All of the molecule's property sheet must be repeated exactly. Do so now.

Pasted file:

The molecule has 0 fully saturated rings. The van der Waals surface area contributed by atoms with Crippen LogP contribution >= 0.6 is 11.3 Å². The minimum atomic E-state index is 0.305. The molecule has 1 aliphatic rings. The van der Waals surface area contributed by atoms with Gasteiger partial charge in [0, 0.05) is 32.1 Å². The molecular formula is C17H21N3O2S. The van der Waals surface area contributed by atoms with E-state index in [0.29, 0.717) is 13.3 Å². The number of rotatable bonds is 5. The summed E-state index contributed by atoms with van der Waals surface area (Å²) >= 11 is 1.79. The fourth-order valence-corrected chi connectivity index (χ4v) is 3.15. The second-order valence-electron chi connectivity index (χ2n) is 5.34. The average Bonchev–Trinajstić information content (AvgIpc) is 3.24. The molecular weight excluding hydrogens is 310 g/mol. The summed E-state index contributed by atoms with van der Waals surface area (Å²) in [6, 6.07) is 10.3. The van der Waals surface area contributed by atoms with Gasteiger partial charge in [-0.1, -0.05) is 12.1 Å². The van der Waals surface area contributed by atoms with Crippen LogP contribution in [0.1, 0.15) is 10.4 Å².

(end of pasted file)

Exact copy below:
The molecule has 0 fully saturated rings. The van der Waals surface area contributed by atoms with Crippen LogP contribution >= 0.6 is 11.3 Å². The minimum atomic E-state index is 0.305. The molecule has 1 aliphatic rings. The van der Waals surface area contributed by atoms with Gasteiger partial charge in [0, 0.05) is 32.1 Å². The molecular formula is C17H21N3O2S. The van der Waals surface area contributed by atoms with E-state index in [0.29, 0.717) is 13.3 Å². The number of rotatable bonds is 5. The summed E-state index contributed by atoms with van der Waals surface area (Å²) >= 11 is 1.79. The fourth-order valence-corrected chi connectivity index (χ4v) is 3.15. The second-order valence-electron chi connectivity index (χ2n) is 5.34. The average Bonchev–Trinajstić information content (AvgIpc) is 3.24. The molecular weight excluding hydrogens is 310 g/mol. The summed E-state index contributed by atoms with van der Waals surface area (Å²) in [6, 6.07) is 10.3. The van der Waals surface area contributed by atoms with Gasteiger partial charge in [-0.1, -0.05) is 12.1 Å². The van der Waals surface area contributed by atoms with Crippen LogP contribution in [0.1, 0.15) is 10.4 Å².